You might want to be careful how you treat your folks. They just might hit you up for the money that helped to pay for your college education.
Forbes magazine reveals a growing trend where parents help finance their child’s higher education, so long as they get their money back. It looks like the days of saving for your child’s college because you want to help are over.
I’ve heard of a few parents asking for their money back after college, but it certainly wasn’t the norm. Most parents I knew (mine included) did what they could to help make sure their child earned a degree. While I took it upon myself to search for scholarships my junior year in high school, I can remember a period of time when my dad worked additional hours to bank money for tuition payments. Luckily 80 percent of my college was financed by grants and scholarships, but I can’t imagine my parents tapping me on the shoulder after I graduated looking for their money.
Now that I’m a mom, I want nothing but the best for my children. Yes they’ll need to work hard and establish independence, but that doesn’t mean my husband and I won’t come out of pocket when needed to make the road a little easier to navigate. When it comes to their college education, they too will have to search for scholarships and grants. We have 529 college savings plans in place that will help cover some — not all — of the costs. Sure it’s not a parenting “mandate” but something we want to do and think is right.
Everyone has their own stipulations when it comes to who gets their money and requirements for keeping up the arrangement. Some parents just aren’t willing to foot a college bill if their kid fails to get good grades, or messes up in another way.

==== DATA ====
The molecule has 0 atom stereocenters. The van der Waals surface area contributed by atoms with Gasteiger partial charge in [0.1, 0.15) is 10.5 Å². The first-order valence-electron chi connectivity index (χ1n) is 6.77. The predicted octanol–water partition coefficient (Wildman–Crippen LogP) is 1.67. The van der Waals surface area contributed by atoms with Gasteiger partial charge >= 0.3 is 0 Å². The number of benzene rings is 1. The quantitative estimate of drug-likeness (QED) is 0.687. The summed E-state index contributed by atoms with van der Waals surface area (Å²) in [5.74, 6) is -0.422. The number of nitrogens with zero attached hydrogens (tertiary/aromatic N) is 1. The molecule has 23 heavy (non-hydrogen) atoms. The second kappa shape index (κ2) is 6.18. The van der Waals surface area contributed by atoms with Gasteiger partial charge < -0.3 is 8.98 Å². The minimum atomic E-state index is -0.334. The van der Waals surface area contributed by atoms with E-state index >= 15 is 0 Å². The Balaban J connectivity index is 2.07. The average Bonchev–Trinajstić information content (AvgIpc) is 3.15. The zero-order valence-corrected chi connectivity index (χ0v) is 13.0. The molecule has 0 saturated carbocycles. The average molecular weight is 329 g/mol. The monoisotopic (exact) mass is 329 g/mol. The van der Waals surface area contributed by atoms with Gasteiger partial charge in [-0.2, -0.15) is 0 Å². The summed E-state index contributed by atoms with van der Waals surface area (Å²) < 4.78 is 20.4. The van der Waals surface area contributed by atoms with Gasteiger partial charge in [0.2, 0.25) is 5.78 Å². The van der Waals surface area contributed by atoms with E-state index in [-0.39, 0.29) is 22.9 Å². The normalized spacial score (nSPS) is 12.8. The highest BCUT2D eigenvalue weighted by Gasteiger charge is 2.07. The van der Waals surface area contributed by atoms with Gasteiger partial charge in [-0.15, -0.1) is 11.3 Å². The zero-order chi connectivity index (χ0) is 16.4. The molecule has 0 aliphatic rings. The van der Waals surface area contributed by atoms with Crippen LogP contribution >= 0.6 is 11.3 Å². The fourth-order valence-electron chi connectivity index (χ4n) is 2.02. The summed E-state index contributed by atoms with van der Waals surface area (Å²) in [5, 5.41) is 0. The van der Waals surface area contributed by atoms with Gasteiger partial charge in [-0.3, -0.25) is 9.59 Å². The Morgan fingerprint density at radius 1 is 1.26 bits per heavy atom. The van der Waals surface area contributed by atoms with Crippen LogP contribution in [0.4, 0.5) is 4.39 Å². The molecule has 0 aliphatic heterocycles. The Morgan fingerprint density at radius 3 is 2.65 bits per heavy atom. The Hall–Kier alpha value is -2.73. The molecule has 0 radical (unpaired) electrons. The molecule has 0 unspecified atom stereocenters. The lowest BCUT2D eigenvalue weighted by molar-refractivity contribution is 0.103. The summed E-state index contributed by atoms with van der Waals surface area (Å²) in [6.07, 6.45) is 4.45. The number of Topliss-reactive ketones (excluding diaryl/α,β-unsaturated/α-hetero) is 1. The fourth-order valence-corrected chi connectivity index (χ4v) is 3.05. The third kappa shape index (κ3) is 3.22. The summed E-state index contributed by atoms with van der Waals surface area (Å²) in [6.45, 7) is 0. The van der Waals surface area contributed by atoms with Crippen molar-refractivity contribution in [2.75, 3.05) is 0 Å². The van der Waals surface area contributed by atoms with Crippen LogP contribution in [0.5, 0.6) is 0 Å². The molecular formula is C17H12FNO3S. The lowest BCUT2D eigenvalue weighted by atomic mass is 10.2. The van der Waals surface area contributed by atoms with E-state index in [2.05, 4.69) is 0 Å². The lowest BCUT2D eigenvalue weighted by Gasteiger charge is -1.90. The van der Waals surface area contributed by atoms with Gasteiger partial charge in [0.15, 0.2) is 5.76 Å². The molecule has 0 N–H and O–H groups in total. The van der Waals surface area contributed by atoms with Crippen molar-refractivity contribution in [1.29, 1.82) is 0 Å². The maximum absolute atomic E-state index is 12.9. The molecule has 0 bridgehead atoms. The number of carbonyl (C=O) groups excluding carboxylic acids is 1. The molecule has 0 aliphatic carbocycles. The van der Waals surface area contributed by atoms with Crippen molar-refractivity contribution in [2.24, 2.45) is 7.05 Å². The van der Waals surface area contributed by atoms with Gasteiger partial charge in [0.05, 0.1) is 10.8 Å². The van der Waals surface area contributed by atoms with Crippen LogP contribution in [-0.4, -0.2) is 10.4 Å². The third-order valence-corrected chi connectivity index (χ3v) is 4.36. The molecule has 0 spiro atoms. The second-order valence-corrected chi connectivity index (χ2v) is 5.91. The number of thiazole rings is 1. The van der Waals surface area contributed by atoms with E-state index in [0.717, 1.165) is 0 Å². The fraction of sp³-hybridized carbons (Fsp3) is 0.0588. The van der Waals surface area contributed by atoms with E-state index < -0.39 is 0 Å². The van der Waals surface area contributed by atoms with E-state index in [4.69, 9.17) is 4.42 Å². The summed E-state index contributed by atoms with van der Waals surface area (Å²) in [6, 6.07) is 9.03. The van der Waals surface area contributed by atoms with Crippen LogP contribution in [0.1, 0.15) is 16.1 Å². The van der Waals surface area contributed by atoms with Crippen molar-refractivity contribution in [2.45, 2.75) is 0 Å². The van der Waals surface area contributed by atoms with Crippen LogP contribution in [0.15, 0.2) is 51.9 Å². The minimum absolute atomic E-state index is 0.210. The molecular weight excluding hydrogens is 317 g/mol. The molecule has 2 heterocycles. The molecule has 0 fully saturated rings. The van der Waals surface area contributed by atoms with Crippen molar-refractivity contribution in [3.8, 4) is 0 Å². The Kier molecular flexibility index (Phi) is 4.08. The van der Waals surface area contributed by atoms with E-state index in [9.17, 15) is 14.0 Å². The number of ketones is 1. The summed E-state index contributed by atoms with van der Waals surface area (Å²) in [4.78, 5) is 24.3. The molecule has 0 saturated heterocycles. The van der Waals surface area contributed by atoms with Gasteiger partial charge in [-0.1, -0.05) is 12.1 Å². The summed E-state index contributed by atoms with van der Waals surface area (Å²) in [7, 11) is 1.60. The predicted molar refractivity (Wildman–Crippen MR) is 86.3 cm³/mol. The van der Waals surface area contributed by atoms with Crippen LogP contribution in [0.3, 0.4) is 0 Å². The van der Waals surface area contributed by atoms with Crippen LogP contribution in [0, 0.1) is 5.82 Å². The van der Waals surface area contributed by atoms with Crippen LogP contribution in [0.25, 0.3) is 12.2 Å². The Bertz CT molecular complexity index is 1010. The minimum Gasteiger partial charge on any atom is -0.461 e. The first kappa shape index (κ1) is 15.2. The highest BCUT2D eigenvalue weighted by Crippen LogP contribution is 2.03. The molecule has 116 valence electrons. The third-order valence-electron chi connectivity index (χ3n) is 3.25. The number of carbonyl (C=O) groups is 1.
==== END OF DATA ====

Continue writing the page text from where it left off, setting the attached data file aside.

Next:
That’s pretty understandable.
I have a little trouble understanding a parent’s reasoning for wanting their money back considering many today allow their children to move back home, and in some cases, still help pay their bills. Obviously these “allowances” have the potential for parents to come out of their own pockets. So what’s the difference? There are some people who believe providing financial assistance to a child in college is more acceptable than a grown adult who can work for themselves.
Maybe these parents are experiencing hard times of their own and can’t afford to help their child with college. If that’s the case, is it better for the student to apply for tuition assistance like a student loan? It’s certainly not uncommon to take one or a few out. The average amount of student loan debt is on the rise.
Parents who expect college contributions repaid should establish this sooner rather than later. The last thing anyone needs is to assume one thing and have something completely different occur. I can only imagine the impact that would have on future communication and the relationship between a parent and their child.
Money has a way of making situations very ugly. It’s important to be upfront and honest so it doesn’t get in the way.
Do you think it’s right for parents to ask for their money back?